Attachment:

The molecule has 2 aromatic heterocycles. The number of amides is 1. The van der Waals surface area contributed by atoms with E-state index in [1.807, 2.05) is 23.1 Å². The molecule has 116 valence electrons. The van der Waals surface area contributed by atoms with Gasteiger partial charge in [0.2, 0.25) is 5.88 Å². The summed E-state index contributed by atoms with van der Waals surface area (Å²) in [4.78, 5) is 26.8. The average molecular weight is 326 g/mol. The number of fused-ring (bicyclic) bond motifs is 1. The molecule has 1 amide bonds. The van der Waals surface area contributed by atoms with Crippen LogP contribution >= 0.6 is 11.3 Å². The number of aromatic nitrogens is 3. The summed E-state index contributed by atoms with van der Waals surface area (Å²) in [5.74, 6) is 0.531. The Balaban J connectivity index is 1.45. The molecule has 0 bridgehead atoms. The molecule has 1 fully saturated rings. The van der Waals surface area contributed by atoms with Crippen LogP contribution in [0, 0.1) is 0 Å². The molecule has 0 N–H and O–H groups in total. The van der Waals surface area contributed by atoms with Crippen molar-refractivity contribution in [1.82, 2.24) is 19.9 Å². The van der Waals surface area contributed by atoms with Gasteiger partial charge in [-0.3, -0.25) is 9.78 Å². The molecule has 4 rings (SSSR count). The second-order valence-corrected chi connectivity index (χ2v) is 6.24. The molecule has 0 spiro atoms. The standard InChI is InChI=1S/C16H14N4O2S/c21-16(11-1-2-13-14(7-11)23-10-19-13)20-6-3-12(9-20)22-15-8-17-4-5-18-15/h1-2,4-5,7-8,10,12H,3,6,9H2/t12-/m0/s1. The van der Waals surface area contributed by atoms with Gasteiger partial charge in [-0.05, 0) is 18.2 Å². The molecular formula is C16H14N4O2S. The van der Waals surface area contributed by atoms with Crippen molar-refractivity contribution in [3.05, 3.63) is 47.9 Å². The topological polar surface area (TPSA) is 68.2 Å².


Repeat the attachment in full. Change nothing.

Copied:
The molecule has 2 aromatic heterocycles. The number of amides is 1. The van der Waals surface area contributed by atoms with E-state index in [1.807, 2.05) is 23.1 Å². The molecule has 116 valence electrons. The van der Waals surface area contributed by atoms with Gasteiger partial charge in [0.2, 0.25) is 5.88 Å². The summed E-state index contributed by atoms with van der Waals surface area (Å²) in [4.78, 5) is 26.8. The average molecular weight is 326 g/mol. The number of fused-ring (bicyclic) bond motifs is 1. The molecule has 1 amide bonds. The van der Waals surface area contributed by atoms with Crippen LogP contribution >= 0.6 is 11.3 Å². The number of aromatic nitrogens is 3. The summed E-state index contributed by atoms with van der Waals surface area (Å²) in [5.74, 6) is 0.531. The Balaban J connectivity index is 1.45. The molecule has 0 bridgehead atoms. The molecule has 1 fully saturated rings. The van der Waals surface area contributed by atoms with Crippen LogP contribution in [0, 0.1) is 0 Å². The molecule has 0 N–H and O–H groups in total. The van der Waals surface area contributed by atoms with Crippen molar-refractivity contribution in [1.82, 2.24) is 19.9 Å². The van der Waals surface area contributed by atoms with Gasteiger partial charge in [-0.3, -0.25) is 9.78 Å². The molecule has 4 rings (SSSR count). The second-order valence-corrected chi connectivity index (χ2v) is 6.24. The molecule has 0 spiro atoms. The standard InChI is InChI=1S/C16H14N4O2S/c21-16(11-1-2-13-14(7-11)23-10-19-13)20-6-3-12(9-20)22-15-8-17-4-5-18-15/h1-2,4-5,7-8,10,12H,3,6,9H2/t12-/m0/s1. The van der Waals surface area contributed by atoms with Gasteiger partial charge in [-0.05, 0) is 18.2 Å². The molecular formula is C16H14N4O2S. The van der Waals surface area contributed by atoms with Crippen molar-refractivity contribution in [3.05, 3.63) is 47.9 Å². The topological polar surface area (TPSA) is 68.2 Å².